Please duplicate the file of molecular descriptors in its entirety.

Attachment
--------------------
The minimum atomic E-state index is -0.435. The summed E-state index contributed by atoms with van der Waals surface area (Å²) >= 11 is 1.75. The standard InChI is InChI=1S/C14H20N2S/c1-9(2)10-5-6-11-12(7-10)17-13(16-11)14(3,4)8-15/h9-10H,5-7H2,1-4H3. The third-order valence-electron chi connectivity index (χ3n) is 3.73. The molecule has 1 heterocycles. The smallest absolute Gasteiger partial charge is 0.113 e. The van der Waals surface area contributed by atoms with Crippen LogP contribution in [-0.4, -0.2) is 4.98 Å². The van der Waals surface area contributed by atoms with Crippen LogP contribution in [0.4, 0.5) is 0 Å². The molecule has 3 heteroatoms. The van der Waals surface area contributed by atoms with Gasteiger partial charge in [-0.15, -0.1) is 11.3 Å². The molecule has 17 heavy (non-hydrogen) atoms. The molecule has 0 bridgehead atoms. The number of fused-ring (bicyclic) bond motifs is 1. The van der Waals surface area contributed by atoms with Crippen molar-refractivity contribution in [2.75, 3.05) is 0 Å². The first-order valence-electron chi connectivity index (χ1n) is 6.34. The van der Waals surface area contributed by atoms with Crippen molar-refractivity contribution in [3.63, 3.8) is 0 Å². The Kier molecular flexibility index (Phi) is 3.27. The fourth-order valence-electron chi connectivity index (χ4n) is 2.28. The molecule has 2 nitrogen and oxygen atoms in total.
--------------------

The minimum atomic E-state index is -0.435. The summed E-state index contributed by atoms with van der Waals surface area (Å²) >= 11 is 1.75. The standard InChI is InChI=1S/C14H20N2S/c1-9(2)10-5-6-11-12(7-10)17-13(16-11)14(3,4)8-15/h9-10H,5-7H2,1-4H3. The third-order valence-electron chi connectivity index (χ3n) is 3.73. The molecule has 1 heterocycles. The smallest absolute Gasteiger partial charge is 0.113 e. The van der Waals surface area contributed by atoms with Crippen LogP contribution in [-0.4, -0.2) is 4.98 Å². The van der Waals surface area contributed by atoms with Crippen LogP contribution in [0.4, 0.5) is 0 Å². The molecule has 3 heteroatoms. The van der Waals surface area contributed by atoms with Gasteiger partial charge in [-0.15, -0.1) is 11.3 Å². The molecule has 17 heavy (non-hydrogen) atoms. The molecule has 0 bridgehead atoms. The number of fused-ring (bicyclic) bond motifs is 1. The van der Waals surface area contributed by atoms with Crippen molar-refractivity contribution in [2.75, 3.05) is 0 Å². The first-order valence-electron chi connectivity index (χ1n) is 6.34. The van der Waals surface area contributed by atoms with Crippen molar-refractivity contribution in [3.63, 3.8) is 0 Å². The Kier molecular flexibility index (Phi) is 3.27. The fourth-order valence-electron chi connectivity index (χ4n) is 2.28. The molecule has 2 nitrogen and oxygen atoms in total.